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After another week of deadly violence across America, Joe Biden issued a stern warning to voters: Violence is facing Americans on all fronts, and President Donald Trump is squarely to blame for it.

Biden hammered that theme in a speech he gave in Pittsburgh Monday afternoon. “We need justice in America, and we need safety in America,” Biden said, naming the pandemic, its attendant recession, police violence, and white nationalism. “The common thread? An incumbent president who makes things worse, not better. An incumbent president who sows chaos rather than providing order.”

Biden’s speech was prompted by the police shooting of Jacob Blake, a 29-year-old unarmed Black man in Kenosha, Wisconsin, and the murders of two protestors by a white supremacist as they took to the streets to demonstrate against the officer’s actions. As the violence unfolded, Trump had been tweeting demands for law and order. Over the weekend, he credited the return to calm in Kenosha with his decision to send in the National Guard—though Wisconsin Gov. Tony Evers made the initial decision to call them in. All the while, Trump has mocked Biden and said that he’s soft on crime because “he can’t lose the Crazy Bernie Super Liberal Vote!”

Police violence and racial inequality took center stage for Biden’s attack on how the president’s rhetoric has made the country less safe. “Seven bullets in the back of Jacob Blake, a knee on the neck of George Floyd, the killing of Breonna Taylor—in her own apartment,” Biden said, listing the recent attacks that have spurred nationwide demands to the end of police brutality. But the former vice president also rebutted the president’s attacks. “Ask yourself: Do I look to you like a radical socialist with a soft spot for rioters?” he asked. “I want a safe America—safe from COVID, safe from crime and looting, safe from racially motivated violence, safe from bad cops.”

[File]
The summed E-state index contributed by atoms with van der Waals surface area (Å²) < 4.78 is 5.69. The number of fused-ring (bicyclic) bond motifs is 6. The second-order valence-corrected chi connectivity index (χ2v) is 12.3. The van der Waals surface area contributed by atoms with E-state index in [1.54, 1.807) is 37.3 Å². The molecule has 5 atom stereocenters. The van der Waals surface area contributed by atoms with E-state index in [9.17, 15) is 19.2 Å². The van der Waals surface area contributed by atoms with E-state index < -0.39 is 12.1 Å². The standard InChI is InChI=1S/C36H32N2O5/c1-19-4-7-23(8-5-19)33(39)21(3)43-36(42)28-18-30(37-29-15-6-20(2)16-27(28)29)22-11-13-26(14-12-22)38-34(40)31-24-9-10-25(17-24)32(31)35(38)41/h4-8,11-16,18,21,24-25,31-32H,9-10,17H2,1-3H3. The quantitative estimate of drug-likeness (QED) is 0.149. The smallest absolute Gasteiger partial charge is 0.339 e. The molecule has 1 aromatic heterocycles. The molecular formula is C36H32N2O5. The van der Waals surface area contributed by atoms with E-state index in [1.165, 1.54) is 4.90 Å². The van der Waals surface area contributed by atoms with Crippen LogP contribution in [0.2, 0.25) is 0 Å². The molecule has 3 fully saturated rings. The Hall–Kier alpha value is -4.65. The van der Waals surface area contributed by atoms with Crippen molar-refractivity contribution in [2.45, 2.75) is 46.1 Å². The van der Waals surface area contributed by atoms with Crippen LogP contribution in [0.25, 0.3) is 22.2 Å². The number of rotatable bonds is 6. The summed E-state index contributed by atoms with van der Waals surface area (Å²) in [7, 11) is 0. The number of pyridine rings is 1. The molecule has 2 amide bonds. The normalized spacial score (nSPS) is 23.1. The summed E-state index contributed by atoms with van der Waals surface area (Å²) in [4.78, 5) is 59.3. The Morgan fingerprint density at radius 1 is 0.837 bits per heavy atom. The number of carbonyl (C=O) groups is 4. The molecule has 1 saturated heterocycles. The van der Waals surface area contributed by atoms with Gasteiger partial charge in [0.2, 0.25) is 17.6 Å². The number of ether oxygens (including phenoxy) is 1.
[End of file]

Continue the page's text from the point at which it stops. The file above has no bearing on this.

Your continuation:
Trump adviser Kellyanne Conway said on Friday that nationwide discontent boosted Trump’s reelection prospects. “The more chaos and anarchy and vandalism reigns, the better it is for the very clear choice on who’s best on public safety and law and order,” she told Fox and Friends

Biden has made the opposite bet, one that has fueled his campaign’s entire raison d’être. He premised his entrance into the Democratic presidential primary last April on the Trump’s response to the 2017 “Unite the Right” rally in Charlottesville, Virginia, where he said there had been “some very fine people on both sides” of the violence. He repeated that logic at the Democratic National Convention earlier this month, saying that Charlottesville had been his “call to action.” After a racially-motivated mass shooting in El Paso last August left 23 dead, Biden hit those notes during a speech in Iowa. But the former vice president, who was officially named as the Democratic presidential nominee earlier this month, hasn’t yet had the chance to draw this particular contrast with Trump, in real-time, with the spotlight of the general election upon him.

Last spring, Trump began to distance himself from his response to Charlottesville after Biden entered the race with that message. After Biden spoke today, Trump instead doubled down on his law-and-order rhetoric. “To me, he’s blaming the Police far more than he’s blaming the Rioters, Anarchists, Agitators, and Looters, which he could never blame or he would lose the Radical Left Bernie supports!” Trump tweeted after Biden’s remarks.

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